A report from the 7th Annual Salt Summit.

Foothills business daily


OCTOBER 14, 2022, 9:36 AM

Three members of the state’s Adirondack Road Salt Reduction Task Force said their overdue findings are coming soon, that the report will have a lot of ideas and recommendations, but the report will not be the “be all and end all” of road salt reduction in the Adirondacks. They said this during a panel discussion on the topic at the seventh annual Adirondack Champlain Regional Salt Summit held at the Fort William Henry Resort in Lake George Village. It is hosted and organized by the Lake George Association, which has been working on the issue and has had success at reduction for years.

“I would rather have a good report than a hurried report,” said Hamilton County Highway Superintendent Tracy Eldridge. He was joined on stage by task force members Bob Kafin, an environmental attorney, and Phil Sexton of WIT Advisors, a company that focuses on “sustainable winter management,” a salt reduction program.

Adirondack Council member Dave Miller, the council’s clean water program coordinator, was also a panelist although he is not listed on the state task force. Lake George Waterkeeper Chris Navitsky moderated.

All the task force can do is make recommendations, Kafin said, adding later that the report cannot be the last word on this because many ideas will need to be tested, examined by scientists and retried if necessary.

Similarly, Miller said that the report’s many recommendations will need to be turned into projects. Those projects will require buy-in from the state-level policymaker to the truck driver spraying brine on the road to the landowner throwing salt on the sidewalk.

Kafin said: “The state has to take a lead” with legislation and money to encourage implementation.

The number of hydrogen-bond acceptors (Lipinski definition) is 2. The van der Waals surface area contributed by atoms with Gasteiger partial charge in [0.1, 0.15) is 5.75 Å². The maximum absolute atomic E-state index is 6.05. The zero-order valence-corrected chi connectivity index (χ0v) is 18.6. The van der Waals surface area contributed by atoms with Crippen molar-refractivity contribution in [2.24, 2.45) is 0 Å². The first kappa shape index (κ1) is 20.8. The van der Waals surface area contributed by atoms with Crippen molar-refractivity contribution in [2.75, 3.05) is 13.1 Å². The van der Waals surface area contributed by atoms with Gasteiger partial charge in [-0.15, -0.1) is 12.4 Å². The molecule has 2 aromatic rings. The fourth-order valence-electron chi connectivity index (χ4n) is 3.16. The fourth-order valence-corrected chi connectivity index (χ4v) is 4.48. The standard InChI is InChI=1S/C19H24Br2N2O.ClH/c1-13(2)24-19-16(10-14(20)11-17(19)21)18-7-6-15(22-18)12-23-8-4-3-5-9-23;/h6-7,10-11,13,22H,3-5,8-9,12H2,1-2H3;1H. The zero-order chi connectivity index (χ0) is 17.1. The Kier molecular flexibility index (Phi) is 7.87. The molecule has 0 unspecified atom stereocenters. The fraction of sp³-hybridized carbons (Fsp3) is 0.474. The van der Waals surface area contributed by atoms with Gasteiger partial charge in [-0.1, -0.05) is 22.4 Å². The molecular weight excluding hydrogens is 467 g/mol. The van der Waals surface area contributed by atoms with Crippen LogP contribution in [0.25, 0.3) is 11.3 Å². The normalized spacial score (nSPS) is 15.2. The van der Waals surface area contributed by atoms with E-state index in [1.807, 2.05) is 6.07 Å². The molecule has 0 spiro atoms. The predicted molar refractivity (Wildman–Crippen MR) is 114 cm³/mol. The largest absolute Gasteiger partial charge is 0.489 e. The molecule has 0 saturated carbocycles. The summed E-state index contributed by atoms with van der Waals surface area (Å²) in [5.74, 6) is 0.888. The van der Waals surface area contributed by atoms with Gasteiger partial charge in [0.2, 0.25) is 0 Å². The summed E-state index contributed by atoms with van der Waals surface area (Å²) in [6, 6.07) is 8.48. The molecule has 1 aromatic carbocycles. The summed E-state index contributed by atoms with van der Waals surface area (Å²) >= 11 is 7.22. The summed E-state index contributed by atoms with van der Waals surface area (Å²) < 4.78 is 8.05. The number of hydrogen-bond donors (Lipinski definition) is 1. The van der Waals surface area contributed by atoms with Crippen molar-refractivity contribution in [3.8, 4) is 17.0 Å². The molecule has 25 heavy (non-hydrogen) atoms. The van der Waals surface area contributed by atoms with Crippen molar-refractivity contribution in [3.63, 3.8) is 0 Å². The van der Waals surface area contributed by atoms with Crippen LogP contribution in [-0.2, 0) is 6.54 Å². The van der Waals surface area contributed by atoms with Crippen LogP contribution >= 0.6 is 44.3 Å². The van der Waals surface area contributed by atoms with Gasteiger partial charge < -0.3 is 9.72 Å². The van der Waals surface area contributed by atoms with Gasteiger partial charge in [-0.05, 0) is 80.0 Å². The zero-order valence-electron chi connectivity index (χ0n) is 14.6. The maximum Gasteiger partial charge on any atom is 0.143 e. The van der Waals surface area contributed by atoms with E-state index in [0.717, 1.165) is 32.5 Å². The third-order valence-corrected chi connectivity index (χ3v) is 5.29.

Eldridge said that everyone on the task force along with highway superintendents throughout the Adirondack Park “hate” road salt. But the problem is not as easy as reducing it, he said.

“We see what it [road salt] does to our infrastructure. We see what it does to our bridges,” Eldridge said. He might want to reduce salt to save the water and avoid corrosion on the infrastructure, but he also needs to create a safe way for people to travel.

He said the “safe approach” is simply to put more salt on the road, though all highway departments know this is not the best answer.

He said: “This road salt reduction is much more complex than meets the eye.”

The panelists agreed.

They said that each of the groups in the process must have an incentive to make the right choices, which requires effective communication aimed specifically at the individuals.

Expectations will likely have to adjust, which will require a cultural shift for those living through winter in the Adirondacks. This became a theme as the panelists spoke and was an echo from the 2022 conference. Last year, keynote speaker Ted Diers told the group that the best way to reduce road salt in drinking and lake water was to avoid putting it on the roads to begin with.

As with last year, the discussion turned to the difficulty making the shift.

“We expect bare roads while it’s snowing,” Sexton said at one point as the panel discussed the necessary shift in culture.

Eldridge agreed, saying people must understand: “Wintertime driving is different than summertime driving.”

Dave Miller said part of the challenge will be to create the right culture and policy, adding more than once that “it has to break down silos,” that is, the communication between policymakers, practitioners and local governments must improve.

Eldridge said he believed the region can make the changes needed.

“We’re in agreement” that the region must reduce road salt, Eldridge said. “It’s how to get there” that causes trouble.

The Adirondack Road Salt Reduction Task Force was created in 2021 to assess the impacts of road salt on the environment and to conduct a comprehensive review of best management practices that considers both the environment and public safety.